Rolling over before reaching 256 (8051)Started by 3 years ago●7 replies●latest reply 3 years ago●94 views
I have an idea where I can transmit data on the packet to avoid byte stuffing. The way I would do it is to limit the possible byte combinations to one of 253 (instead of 256) since four are used for synchronizing data, and stop and start markers.
Sometimes the data I want to put in the packet is a 24-bit number.
The problem I have which I think seems ridiculously simple to solve which I can't figure out is how to convert a normal 24-bit number to one that I can fit within the packet requirements.
I know that dividing each byte in the original number by 64 works but it slows down the processor and I lose lots of possible number combinations for the 24-bit number itself.
So what I'm looking for is a code that can do this:
Take the low byte of the 24-bit number and if it's between 252 and 255 then replace it with something unique and flag it. Then same with the remaining two bytes of the 24-bit number.
Now if my problem was that each byte can't go past 255 instead of 252, then my problem would be solved as follows if my 24-bit number was B:DPTR (where B is the high 8-bits)
mov A,DPL add A,#1h mov DPL,A mov A,DPH addc A,#0h mov DPH,A mov A,B addc A,#0h mov B,A
But how would I do it so that when I convert any 24-bit number to the bytes to transmit in the packet, that each byte would never be equal to 253, 254, or 255?
It sounds like you’re trying to reserve a few byte values for control, but if these values show up in your data, you need to replace them so your serial communication doesn’t de-synchronize. There’s a good article on this site from @jms_nh covering constant-overhead byte stuffing.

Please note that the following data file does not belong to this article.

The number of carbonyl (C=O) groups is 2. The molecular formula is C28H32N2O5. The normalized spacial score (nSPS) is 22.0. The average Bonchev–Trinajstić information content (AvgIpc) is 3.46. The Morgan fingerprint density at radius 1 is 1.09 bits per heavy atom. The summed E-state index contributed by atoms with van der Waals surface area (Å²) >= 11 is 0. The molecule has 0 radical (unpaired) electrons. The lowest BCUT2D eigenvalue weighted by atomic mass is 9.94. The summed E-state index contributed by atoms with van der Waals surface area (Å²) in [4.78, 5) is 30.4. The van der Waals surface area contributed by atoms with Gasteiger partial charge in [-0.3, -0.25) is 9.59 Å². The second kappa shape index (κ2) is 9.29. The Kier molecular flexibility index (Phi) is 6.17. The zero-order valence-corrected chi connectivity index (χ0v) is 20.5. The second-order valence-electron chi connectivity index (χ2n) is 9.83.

This technique allows you to transform your data packet to replace data bytes which otherwise would mimic synchronization bytes to the protocol. It’s definitely worth checking out
Yes! COBS is a great approach, it allows you to use a single 0x00 between packets to delimit packet boundaries. COBS guarantees 0x00 doesn't appear in the encoded packet data, You no longer need a unique start-of-packet byte. You could still use one if you find it comforting, but replacing it with your packet byte count makes more sense. For your short packets the encoding overhead will be 0 or 1 additional byte.
Seems like I made this suggestion last spring or summer in an earlier thread of yours, and buffer storage was an issue. You can decode on-the-fly as bytes are received, but transmit requires a buffer for the encoded packet.
I already am implementing that, but that counteracts another thing I'm trying to achieve in my project which is speed.
With COBS, an extra byte (called escape character) is introduced each time I use one of the special characters as data.
The more bytes there are to transmit, the longer it takes for transmission to complete.
Take a look at either uuencode or base64. They both transform a 3-byte (i.e. 24-bit) block to 4 bytes where all 4 bytes are printable ASCII characters.
uuencode has been in use for about half a century, base64 maybe 25-30 years.
Uuencode with 1 byte overhead is a great idea. You wouldn't even need to encode in this case, just send the four 6-bit values in a byte with 00 in the two MS bits.
If you have a fixed format packet, would it help if you know which byte is the start of the packet. You could use the 9th bit option on the 8051 to indicate the first byte.
Alternatively, Although the 9th bit is sometimes called the address bit, it is not restricted to that. If you wanted to indicate a 4 byte number that needed special attention (e.g. numbers greater than 253) then you could set the flag for those bytes.
It sounds like you want to be able to encode 256^3 possible values with only 253^3 encodings? This is like looking for a way to encode 4 values in 2 bits using only 3 of the 4 possible 2 bit encodings. Perhaps I'm missing something, but I don't think you can get there.